Underwater Tribe talks to Dr. Erdmann of Conservation International about his almost 3 decades working in marine conservation in Indonesia and the South Pacific. From the beginning of his career, to the explosive growth of tourism in Raja Ampat, to his current projects, the podcast examines the issues that conservationists face. This is a must watch for those who wish to dig deeper and learn more about the development of marine tourism in West Papua.
The off-season in Triton Bay usually runs around June to late Sept. Water temperature drops and the wind and waves pick up, making boat travel uncomfortable at best and sometimes even dangerous. We usually focus on renovations and improvements to the resort at this time. A few years ago we added new guest rooms, while last season saw new rooms for staff. The major project this past summer was changing the roofs on all the guest rooms and restaurant to a more durable and long lasting type of wood shingle. We even managed a few dives – the water might be cold for divers but the fish and corals don’t seem to mind!
Paolo stayed with us again in Dec 2017 and has once again so generously donated his photos. These are some of the very best wide angle pictures we’ve seen of Triton Bay and we hope you enjoy them as much as we do!
In April 2018, Triton Bay Divers will be hosting Dr. Heike Vester of Ocean Sounds and Dr. Ricardo Tapilatu of the University of Papua. They will be looking at the suitability of conducting scientific research from the resort during the northern (boreal) summer months when we are closed for diving. During their stay, they will each a conduct a talk on their area of expertise.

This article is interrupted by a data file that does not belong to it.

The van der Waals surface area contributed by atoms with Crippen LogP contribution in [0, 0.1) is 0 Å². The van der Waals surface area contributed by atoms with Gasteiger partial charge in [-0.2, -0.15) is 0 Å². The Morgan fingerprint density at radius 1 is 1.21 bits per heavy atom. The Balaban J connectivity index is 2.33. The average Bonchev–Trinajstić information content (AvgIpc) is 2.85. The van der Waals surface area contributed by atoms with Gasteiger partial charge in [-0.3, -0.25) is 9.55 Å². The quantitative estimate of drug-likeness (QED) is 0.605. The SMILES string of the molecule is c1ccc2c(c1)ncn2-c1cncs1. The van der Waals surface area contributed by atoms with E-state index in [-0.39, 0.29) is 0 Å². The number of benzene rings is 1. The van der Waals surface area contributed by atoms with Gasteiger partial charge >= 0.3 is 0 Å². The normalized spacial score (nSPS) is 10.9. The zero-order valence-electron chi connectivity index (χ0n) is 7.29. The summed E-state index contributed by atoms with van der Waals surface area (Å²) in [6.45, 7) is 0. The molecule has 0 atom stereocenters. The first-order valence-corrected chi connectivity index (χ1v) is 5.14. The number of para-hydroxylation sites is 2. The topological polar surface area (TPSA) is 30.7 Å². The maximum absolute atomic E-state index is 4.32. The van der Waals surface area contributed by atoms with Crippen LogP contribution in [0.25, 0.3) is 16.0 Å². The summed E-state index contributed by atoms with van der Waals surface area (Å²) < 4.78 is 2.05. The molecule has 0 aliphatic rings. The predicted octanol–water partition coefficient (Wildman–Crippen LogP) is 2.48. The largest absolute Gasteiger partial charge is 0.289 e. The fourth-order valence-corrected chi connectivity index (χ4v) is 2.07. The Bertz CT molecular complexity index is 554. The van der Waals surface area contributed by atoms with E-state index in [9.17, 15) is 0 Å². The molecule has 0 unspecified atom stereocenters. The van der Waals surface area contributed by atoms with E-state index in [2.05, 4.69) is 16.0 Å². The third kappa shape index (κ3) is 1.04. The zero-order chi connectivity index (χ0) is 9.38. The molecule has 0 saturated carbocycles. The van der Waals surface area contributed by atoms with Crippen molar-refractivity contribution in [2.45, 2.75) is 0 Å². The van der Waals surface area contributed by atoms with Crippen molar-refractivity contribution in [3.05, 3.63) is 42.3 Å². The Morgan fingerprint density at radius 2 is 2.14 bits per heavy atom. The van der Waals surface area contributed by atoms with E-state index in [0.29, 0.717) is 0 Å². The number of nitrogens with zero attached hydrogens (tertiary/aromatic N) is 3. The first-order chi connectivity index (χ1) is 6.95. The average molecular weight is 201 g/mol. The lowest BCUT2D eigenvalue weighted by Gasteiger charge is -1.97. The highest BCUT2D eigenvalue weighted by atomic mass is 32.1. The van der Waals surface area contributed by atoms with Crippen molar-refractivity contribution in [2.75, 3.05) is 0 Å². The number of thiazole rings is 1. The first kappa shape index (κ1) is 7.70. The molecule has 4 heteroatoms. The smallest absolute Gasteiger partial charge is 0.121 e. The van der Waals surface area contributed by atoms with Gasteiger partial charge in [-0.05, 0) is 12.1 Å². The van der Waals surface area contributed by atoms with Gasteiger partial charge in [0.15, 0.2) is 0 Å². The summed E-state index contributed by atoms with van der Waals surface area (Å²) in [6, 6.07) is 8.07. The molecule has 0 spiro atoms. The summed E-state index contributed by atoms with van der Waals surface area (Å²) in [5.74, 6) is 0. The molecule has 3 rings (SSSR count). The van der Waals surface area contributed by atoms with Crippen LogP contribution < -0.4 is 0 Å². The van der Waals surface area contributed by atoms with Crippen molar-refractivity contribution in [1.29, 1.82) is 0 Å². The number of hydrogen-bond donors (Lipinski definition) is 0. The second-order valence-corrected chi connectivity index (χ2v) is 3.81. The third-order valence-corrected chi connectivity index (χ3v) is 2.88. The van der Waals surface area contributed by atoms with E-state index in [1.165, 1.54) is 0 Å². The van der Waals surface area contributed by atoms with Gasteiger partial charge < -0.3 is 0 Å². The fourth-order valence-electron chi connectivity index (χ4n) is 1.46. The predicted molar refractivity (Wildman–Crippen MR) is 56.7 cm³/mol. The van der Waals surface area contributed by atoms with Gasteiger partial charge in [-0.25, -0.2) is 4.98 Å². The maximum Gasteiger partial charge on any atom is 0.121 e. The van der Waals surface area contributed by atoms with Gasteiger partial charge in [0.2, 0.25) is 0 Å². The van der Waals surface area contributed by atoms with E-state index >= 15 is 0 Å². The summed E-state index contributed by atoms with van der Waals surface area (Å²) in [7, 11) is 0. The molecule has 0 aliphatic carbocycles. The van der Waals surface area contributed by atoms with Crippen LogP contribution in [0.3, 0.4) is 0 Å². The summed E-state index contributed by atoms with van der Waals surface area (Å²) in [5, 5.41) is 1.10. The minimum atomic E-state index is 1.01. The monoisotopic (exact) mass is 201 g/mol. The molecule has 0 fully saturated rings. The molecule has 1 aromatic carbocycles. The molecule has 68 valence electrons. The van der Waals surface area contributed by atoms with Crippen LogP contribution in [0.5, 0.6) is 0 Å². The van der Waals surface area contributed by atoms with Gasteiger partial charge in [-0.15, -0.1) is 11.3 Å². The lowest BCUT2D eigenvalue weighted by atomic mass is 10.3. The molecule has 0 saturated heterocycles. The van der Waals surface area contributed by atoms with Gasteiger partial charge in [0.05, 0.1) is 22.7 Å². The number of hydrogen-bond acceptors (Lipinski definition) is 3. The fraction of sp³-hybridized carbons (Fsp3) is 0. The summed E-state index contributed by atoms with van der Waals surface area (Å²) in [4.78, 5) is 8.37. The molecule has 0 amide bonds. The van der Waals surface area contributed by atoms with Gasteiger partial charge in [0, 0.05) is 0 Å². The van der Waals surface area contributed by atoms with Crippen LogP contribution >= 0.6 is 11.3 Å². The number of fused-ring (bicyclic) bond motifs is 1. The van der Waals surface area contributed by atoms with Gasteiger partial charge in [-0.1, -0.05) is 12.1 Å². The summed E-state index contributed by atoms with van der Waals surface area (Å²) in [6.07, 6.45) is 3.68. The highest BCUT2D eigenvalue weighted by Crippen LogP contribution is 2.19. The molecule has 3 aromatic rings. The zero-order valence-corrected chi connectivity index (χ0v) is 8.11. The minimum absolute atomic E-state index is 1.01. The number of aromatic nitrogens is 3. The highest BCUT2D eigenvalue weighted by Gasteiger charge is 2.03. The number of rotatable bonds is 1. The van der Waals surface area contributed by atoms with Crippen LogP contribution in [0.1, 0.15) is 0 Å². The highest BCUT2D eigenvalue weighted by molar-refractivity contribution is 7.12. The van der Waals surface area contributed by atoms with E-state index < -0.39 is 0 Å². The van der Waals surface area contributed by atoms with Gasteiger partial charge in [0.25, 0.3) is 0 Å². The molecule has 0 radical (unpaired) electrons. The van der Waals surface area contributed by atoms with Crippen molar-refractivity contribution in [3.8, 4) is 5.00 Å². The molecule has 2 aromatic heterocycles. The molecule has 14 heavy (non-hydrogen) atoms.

“Whales in a Changing World – Raja Ampat”
Dr. Heike Vester (Ocean Sounds) will talk about her 3 years research in Raja Ampat and present over 17 species of marine mammals. Whales and dolphins are not well studied in this area and her presentation is one of the first to document the pictures, videos and sounds of most of these elusive and beautiful species. Even though the waters of Raja Ampat are well protected, marine mammals face threats and challenges that are man made, from uncontrolled boat traffic, unregulated whale watching, to plastic pollution and signs of climate change. We aim to study marine mammals in order to help maintain and develop better marine protection to ensure respectful and humane interactions between people and marine mammals.
Saving Pacific-travelling sea turtle species (Leatherback and Green) at Bird’s Head Seascape – Papua Barat – Indonesia’. Dr. Ricardo Tapilatu has been to Kaimana many times for his work with Conservation International. Leatherback turtles are critically endangered and West Papua is one of one of their few remaining nesting grounds, while green turtles nest on a small island in the western part of Kaimana Regency. Dr. Tapilatu’s present research projects are focused on developing conservation strategies for optimizing hatchling production from nesting beaches of the Bird’s Head Seascape in Indonesia and beyond, while mitigating the effects of global climate change. His blog can be found by clicking on this link.